Consider a ‘wind down’ practice of reading, journaling your day and thoughts, or breath work and mediation. By removing many of the influences that can over stimulate or create ‘chatter’ in your thoughts, this can help you fall asleep with more ease. These certainly take discipline to make a habit, but most will find a significant impact. There are great research driven changes seen in positive brain activity from these steps and the simplest approaches can be all that’s needed! Try a few of these intro practices and see how they do for you.
Aim to make the room you sleep in as dark as you can. This will mean removing digital objects like phones, TVs and tablets in addition to covering or hiding light emitting objects. Closed eyes still sense light easily and therefore it's important to cut as much light as possible! Our bodies’ photoreceptors (all over our body - not just in our eyes) can pick up light easily and this can pull us from sleep much like the sun coming up. Ambient light should also be reduced as much as possible. Blackout curtains are inexpensive and helpful to reduce light from city lamps and other buildings or houses. If curtains don’t work or a partner has different needs, think about an inexpensive light blocking sleep mask like this one.
To help optimize your sleep, keep the temperature down in your home when you sleep. Your core temperature should naturally drop through the night in various cycles of sleep which helps encourage repair. A higher body temperature can impact this and the room being too warm can easily throw this off. It’s recommended to set the temperature to between 16C-18C or 64F-68F. To some this may sound cold, but blankets can bundle us up when needed!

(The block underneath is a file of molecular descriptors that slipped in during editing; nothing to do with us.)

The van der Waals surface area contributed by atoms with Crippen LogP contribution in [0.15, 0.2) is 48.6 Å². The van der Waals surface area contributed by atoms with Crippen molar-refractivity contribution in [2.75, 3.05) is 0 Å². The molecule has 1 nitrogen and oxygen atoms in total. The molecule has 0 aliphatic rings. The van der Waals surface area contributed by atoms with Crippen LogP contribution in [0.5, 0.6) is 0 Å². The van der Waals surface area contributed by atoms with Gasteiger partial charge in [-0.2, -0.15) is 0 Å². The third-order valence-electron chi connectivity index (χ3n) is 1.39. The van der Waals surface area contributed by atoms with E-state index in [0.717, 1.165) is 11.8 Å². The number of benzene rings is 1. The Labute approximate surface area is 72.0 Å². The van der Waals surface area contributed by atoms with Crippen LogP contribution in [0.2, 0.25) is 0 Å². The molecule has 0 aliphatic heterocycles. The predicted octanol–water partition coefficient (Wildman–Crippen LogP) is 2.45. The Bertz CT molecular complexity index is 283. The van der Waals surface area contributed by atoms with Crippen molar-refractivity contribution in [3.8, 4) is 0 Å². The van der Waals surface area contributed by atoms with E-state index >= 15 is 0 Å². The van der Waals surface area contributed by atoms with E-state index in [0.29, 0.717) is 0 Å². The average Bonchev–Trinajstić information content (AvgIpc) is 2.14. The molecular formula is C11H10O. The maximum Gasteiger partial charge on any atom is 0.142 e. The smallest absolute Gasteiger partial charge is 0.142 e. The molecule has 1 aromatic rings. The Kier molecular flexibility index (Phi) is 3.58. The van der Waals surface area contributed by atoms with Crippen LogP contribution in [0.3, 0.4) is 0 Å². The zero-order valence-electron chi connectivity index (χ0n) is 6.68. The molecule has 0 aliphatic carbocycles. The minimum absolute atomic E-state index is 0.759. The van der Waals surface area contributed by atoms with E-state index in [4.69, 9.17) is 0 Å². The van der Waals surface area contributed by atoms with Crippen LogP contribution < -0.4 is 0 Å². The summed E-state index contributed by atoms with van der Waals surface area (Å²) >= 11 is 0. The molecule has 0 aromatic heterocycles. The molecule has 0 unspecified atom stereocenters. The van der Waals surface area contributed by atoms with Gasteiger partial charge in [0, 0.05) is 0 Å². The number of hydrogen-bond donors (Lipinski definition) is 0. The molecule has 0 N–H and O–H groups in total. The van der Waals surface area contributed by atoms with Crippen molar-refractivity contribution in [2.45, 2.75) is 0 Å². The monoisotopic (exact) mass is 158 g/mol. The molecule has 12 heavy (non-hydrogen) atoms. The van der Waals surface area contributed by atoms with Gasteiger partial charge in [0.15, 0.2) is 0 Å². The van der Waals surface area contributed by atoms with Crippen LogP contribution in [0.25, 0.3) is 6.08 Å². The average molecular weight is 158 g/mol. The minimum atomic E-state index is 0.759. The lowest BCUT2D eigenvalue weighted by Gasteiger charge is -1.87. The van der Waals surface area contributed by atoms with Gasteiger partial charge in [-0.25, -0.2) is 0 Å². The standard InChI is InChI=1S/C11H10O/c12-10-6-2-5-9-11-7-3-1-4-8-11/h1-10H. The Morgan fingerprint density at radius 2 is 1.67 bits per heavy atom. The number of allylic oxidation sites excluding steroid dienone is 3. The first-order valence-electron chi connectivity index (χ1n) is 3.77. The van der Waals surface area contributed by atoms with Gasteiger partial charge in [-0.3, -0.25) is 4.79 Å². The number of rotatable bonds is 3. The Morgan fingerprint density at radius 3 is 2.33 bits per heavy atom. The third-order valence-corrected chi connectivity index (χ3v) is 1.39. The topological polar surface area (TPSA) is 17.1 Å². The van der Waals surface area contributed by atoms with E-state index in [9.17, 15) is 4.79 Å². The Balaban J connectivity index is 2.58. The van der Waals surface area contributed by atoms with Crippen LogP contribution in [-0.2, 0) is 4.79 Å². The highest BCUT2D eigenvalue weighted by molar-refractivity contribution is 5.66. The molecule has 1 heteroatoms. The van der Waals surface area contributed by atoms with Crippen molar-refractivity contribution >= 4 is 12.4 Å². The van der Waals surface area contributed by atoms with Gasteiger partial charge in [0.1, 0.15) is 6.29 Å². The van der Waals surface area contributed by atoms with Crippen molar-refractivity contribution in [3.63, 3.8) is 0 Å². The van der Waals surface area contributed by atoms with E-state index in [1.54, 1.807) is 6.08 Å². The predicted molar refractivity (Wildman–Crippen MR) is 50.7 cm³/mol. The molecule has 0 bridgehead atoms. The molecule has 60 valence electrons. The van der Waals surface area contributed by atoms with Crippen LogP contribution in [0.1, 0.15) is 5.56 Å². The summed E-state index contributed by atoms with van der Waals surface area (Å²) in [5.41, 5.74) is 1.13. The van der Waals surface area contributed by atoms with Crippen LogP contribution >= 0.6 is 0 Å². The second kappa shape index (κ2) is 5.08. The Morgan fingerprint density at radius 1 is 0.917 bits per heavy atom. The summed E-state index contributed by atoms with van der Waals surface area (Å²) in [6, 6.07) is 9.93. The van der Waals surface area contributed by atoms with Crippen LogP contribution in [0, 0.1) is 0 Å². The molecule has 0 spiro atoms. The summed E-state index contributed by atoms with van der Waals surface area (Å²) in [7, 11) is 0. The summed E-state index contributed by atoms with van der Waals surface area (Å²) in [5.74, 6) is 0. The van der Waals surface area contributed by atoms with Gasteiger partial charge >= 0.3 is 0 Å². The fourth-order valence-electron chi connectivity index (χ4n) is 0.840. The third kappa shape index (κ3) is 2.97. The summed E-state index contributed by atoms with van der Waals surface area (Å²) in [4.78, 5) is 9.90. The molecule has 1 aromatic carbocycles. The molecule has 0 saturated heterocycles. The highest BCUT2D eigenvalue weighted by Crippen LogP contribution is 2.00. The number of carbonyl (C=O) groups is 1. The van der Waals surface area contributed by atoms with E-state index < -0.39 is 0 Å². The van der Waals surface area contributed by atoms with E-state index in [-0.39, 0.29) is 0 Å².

*Many of us don’t get sufficient amount of sleep but by using some of these tips, we can help to get things back on track!
Notable mentions of sleep supplements and sleep ‘hacks’;
Magnesium and Zinc
This is not only a building block for some of the hormones needed to sleep like tryptophan and melatonin, but also serves to help with influencing the effects of GABA (a neurotransmitter that helps to fall to sleep). Look for high absorbing magnesium such a citrate or glycinate. A popular and well known product is Natural Calm.
Passionflower or Valerian Root Extract
These can be taken as a tincture with water before bed and can assist the parasympathetic system (rest and digest branch of our autonomic nervous system) to calm us to sleep. We have personally tried this one with good success.
Starting to go a little on the fringe here, but we are currently testing these now. A modern day mat of small spikes that engage acupressure points found in chinese practice, that can help to release endorphins (morphine like chemicals made and produced in the body) like dopamine, oxytocin and GABA which can help resolve pain and induce calm and sleep. One study reported that 94% of the study participants noted improved sleep quality. We think it’s worth a shot. Here is a link to one product and a cheaper one here!
As always, we’d love to hear any comments that you may have and definitely let us know if you have any questions! To keep up with blog posts, health tips, and upcoming events be sure to sign up for our monthly newsletter!